96. Remember the Time Travelers

“Remember the time travelers?” the velociraptor asked.

“I remember,” the other velociraptor said with grinning, dromaeosaurid wistfulness. “They were so crunchy and gooey and helpless.”

“Not so helpless.”

“Yes, helpless, coming out of their machine, setting up shop so close to the house, raising sounds that would’ve made grandmother water the weeds with her breakfast. Rude they were but with that delicate crunch.”

“What was that, that loud machine, they called it a gun? You’d think they would’ve learned to use it. Remember how that screaming time traveler fired the gun every which way? He was tasty.”

“But I still don’t know what it was. It was a gun but what was it?”

“No matter,” said the velociraptor. “I wish more would come, with their serious faces, their serious instruments, and the way they stood amazed to be here, excited like the little ones get when the garden eaters migrate.”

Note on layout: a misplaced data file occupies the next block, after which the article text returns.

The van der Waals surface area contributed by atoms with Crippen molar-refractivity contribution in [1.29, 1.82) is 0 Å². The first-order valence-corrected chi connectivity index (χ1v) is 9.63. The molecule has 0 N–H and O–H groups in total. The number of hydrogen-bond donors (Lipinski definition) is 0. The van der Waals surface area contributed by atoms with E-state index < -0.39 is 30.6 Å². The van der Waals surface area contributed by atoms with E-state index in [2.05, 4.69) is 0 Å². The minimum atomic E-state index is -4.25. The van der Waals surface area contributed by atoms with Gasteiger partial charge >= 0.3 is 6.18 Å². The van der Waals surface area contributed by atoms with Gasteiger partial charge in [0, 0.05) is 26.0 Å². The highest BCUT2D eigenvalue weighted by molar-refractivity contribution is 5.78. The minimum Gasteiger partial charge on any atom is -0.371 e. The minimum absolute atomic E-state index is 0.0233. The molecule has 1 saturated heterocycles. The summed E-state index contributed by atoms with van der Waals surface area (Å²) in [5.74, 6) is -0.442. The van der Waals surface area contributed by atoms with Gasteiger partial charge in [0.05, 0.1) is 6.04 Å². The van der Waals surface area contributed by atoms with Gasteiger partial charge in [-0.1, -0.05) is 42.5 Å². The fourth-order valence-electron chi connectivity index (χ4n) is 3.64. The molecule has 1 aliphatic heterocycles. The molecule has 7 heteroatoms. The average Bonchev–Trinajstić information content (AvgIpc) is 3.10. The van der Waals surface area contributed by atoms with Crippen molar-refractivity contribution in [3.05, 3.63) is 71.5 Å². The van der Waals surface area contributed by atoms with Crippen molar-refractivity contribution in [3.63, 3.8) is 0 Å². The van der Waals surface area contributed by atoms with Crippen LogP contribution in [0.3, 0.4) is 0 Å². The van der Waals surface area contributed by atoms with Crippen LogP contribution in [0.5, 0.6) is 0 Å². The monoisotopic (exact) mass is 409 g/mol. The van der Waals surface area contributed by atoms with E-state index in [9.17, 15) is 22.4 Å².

“I can still taste them,” the other velociraptor said. “I wonder if we could be time travelers, too. Their machine is still here, unused, wasting away.”

“That’s true,” said the velociraptor. “I remember the sequence of numbers. We can appear in time wherever we wish and then leap back. We’ll snatch some of the time travelers, bring them here, and breed more of them. We’ll never lack for that delicate crunch and those tasty heads.”

“Let’s go then. Let’s go to that place they called the desert,” said the other velociraptor. “It’s feast time.”

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